Unfortunately, there is one huge exception to HIPAA: It provides no protection
if you switch from one individual health plan to another individual plan.
That's what makes buying individual plans especially difficult for people
who have chronic medical problems - the insurers can simply turn them away
time after time.
The ifs, ands, or buts of HIPAA
In an effort to balance the interests of consumers and the interests of
insurers, HIPAA also contains plenty of other exceptions, conditions, and
loopholes that limit your rights. Thus, it's important to understand HIPAA before you
change health plans.
First, understand some fundamental tenets of the American
health care system. Employers are not required by most states or federal
law to offer or pay
for health insurance for employees (Hawaii is an exception). And unless mandated
by state law, employers do not have to offer specific types of benefits,
such as mental health or maternity coverage. Further, just because HIPAA
grants you insurance "portability" does not mean that you'll have
the same benefits, premiums, co-payments, or deductibles when you move from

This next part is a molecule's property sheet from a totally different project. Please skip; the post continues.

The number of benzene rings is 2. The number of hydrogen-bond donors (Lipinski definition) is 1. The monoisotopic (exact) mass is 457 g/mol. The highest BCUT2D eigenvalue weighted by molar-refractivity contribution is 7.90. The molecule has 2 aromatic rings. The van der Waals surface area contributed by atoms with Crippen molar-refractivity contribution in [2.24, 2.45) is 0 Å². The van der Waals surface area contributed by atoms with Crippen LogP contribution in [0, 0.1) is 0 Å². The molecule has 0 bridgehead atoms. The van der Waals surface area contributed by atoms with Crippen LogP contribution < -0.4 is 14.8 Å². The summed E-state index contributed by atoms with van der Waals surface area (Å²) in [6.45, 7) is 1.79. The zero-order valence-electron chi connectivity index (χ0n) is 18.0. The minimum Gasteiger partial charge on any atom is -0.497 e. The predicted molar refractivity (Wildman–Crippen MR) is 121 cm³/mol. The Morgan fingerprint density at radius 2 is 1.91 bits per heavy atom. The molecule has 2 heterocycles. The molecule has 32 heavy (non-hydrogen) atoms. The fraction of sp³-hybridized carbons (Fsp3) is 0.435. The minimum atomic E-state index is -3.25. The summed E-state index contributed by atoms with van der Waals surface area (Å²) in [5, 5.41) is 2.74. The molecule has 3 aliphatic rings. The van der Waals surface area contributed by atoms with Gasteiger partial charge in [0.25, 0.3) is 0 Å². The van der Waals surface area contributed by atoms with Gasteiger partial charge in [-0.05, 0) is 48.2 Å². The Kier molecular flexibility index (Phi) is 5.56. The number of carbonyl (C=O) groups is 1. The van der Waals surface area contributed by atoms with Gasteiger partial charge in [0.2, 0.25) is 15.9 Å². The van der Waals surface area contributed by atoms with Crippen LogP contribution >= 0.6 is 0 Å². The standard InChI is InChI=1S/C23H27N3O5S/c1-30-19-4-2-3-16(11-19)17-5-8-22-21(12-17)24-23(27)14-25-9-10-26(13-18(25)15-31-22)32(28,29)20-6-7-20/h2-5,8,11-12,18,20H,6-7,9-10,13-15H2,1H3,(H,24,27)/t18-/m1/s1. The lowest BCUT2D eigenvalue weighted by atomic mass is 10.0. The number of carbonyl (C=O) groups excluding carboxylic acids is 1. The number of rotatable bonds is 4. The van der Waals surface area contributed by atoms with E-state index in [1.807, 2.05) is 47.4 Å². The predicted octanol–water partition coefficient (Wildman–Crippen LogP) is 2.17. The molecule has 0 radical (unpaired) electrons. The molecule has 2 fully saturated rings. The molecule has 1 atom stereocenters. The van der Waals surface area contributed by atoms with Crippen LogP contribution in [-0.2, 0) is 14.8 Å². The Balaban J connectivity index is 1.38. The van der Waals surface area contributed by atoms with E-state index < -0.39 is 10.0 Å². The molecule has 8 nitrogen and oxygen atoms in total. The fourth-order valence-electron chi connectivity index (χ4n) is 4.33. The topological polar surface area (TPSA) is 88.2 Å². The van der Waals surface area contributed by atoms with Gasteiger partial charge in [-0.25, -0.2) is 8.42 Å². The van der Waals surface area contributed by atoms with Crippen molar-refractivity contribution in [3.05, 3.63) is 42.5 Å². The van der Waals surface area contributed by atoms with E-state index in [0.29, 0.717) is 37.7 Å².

one health plan to another.
Your group health coverage can be canceled if you or your employer fail
to pay the premiums, commit fraud, violate health plan rules, or move outside
of your insurer's service area. HIPAA also does not eliminate the common
practice of requiring a waiting period, generally one to three months, before
you become eligible to join a new group health plan when you switch jobs.
(Note, however, that waiting periods do not count as a lapse in health
coverage, and thus you would not be penalized under HIPAA.)
HIPAA requirements do not apply to certain types of
benefit plans known as "excepted benefits." Those benefits are:
Coverage only for accident (such as accidental death or dismemberment)
or disability income insurance.
Supplements to liability insurance.
Workers compensation or similar insurance.
Automobile medical payment insurance (known as "MedPay").
Credit-only insurance (for example, mortgage insurance).
Coverage for on-site medical clinics.
Under HIPAA, if you've already been in a group health
plan, chances are you won't have to sit out the full 12-month exclusion
period. Your new health
plan must give you "credit for time served" - the amount of time
you were enrolled in your previous plan - and deduct it from the exclusion